Divine Interpretation

February 26, 2017
1 Comment

“First of all you must understand this, that no prophecy of scripture is a matter of one’s own interpretation, because no prophecy ever came by human will, but men and women moved by the Holy Spirit spoke from God.”

The light of the transfiguration glows around Peter’s witness. It lights up his memory and fuels his metaphors. It confirms his testimony, but it also structures his teaching – lighting up the divide between true and false prophesy.

2 Peter’s assertion that Scripture does not come about through a prophet’s own interpretation does not mean that Scripture is not interpreted. 2 Peter has stark warnings for those whose interpretations of scripture have led the church astray, which means that proper scriptural interpretation is vital. What 2 Peter asserts, instead, is that Scripture is a God-given gift.

Scripture grows out of a personal encounter between a person of faith and a living Savior. It is a written response to the movement of Divine Spirit. Its promises are guaranteed – not because of the author’s holiness, inerrancy or perfection – but because a faithful God has met the author in the valleys and mountaintops of life. Peter gives a personal testimony, not about his own glory, but about the glory of Jesus revealed on the Mountain of Transfiguration. This is no idle story, he insists. It grows out of a moment that took his breath away. The light he saw can be trusted, whether it shines on a mountain or burns in the pages of Scripture.

But then Peter does something provocative. He starts talking about his testimony itself like a light. “Be attentive to this,” he says of his prophetic message, “as to a lamp shining in a dark place.” Trust this light of my testimony until you see the light for yourself – until the “day dawns and the morning star rises in your hearts” (v. 19). Peter describes the light of the transfiguration as if it shines through creation like sun through a prism – through language and memory and human flesh. It changes everything it touches, making his ordinary testimony shine with Jesus’ reflected glory and our frailer hearts warm with revealed light.

In other words, Scripture is not a gift of the past. It is a gift of the present. It was written so that we might have our own mountaintop experience – so that we might see a revelation of Jesus’ face for ourselves. The purpose of Scripture is not only to awaken belief in Peter’s testimony of the transfigured Christ, but to awaken testimony of our own encounter.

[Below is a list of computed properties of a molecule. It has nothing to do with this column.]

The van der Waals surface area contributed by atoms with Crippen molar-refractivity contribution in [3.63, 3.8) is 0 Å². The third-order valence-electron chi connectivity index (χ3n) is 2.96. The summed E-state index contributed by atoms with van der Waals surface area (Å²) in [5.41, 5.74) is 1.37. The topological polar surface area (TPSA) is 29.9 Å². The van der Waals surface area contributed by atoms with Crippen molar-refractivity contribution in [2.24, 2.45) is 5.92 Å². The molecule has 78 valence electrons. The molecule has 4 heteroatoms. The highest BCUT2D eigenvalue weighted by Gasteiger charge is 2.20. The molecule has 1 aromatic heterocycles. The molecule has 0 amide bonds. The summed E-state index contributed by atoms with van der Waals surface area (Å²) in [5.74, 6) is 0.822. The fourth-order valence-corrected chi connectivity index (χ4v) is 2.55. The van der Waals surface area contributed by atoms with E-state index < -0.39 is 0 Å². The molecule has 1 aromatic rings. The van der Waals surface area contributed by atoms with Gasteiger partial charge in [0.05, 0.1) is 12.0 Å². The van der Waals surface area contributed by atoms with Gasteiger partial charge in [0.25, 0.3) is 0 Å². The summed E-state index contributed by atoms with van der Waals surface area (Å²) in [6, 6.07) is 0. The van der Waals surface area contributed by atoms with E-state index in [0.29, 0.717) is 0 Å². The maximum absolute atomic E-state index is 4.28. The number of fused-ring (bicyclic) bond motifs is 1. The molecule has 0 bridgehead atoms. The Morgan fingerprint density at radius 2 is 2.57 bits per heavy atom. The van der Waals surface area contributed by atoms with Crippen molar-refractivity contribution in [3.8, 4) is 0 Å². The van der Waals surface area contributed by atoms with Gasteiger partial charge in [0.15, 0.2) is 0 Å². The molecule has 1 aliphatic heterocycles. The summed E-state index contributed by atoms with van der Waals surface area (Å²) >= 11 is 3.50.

So – if scriptural interpretation is not grounded in the hope and promise of a living, loving God who is powerful to save – then it has lost its way.

If it denies the value of elders in faith who hold up their testimonies like lamps in the darkness – then it wanders from the path.

Alternately, if it mistakes those lamps for the breaking dawn – then it has mistaken the Bible’s true aim.

Scripture is meant to reveal to us the person of Jesus so that we might be moved by the Holy Spirit ourselves. Finally, that is the measure of prophetic witness. Does it light up the face of Christ – God’s beloved – and place its trust in his promise? Does it move us to reflect that light to the world?

Four years ago this February, my aunt climbed Mt. Kilimanjaro. She had been born in the mountain’s shadow and my grandfather, a Lutheran missionary, had climbed to the summit in 1948. The witness of my grandfather may have sparked her interest – but it was a personal invitation from God that compelled her. In her words, she felt God “whispering my name to climb this mountain and see Him at the top.” When she reached the peak, she would later reflect, “I felt wonder and majesty as the sun shone down on me. I was in awe… changed from within. I felt the very presence of God.” This kind of awe was Peter’s promise for those who climb the sometimes treacherous trails of Scripture with grit, attentive care, and trust: basking in the presence of a Person shining like the sun.

About the Author
  • Jerusha Neal currently serves as Global Ministries missionary and Dean of Studies at Davuilevu Theological College in the Fiji Islands.  Next fall, she will join the faculty at Duke Divinity School as Assistant Professor of Homiletics.

What are your thoughts about this topic?
We welcome your ideas and questions about the topics considered here. If you would like to receive others' comments and respond by email, please check the box below the comment form when you submit your own comments.

Leave a Reply

This site uses Akismet to reduce spam. Learn how your comment data is processed.

  1. Divine interpretation. Divine is relating to God. Connected to God or guidance. Interpretation means to explain the meaning of something. Read 2 Corinthian#5:18, 19. Expound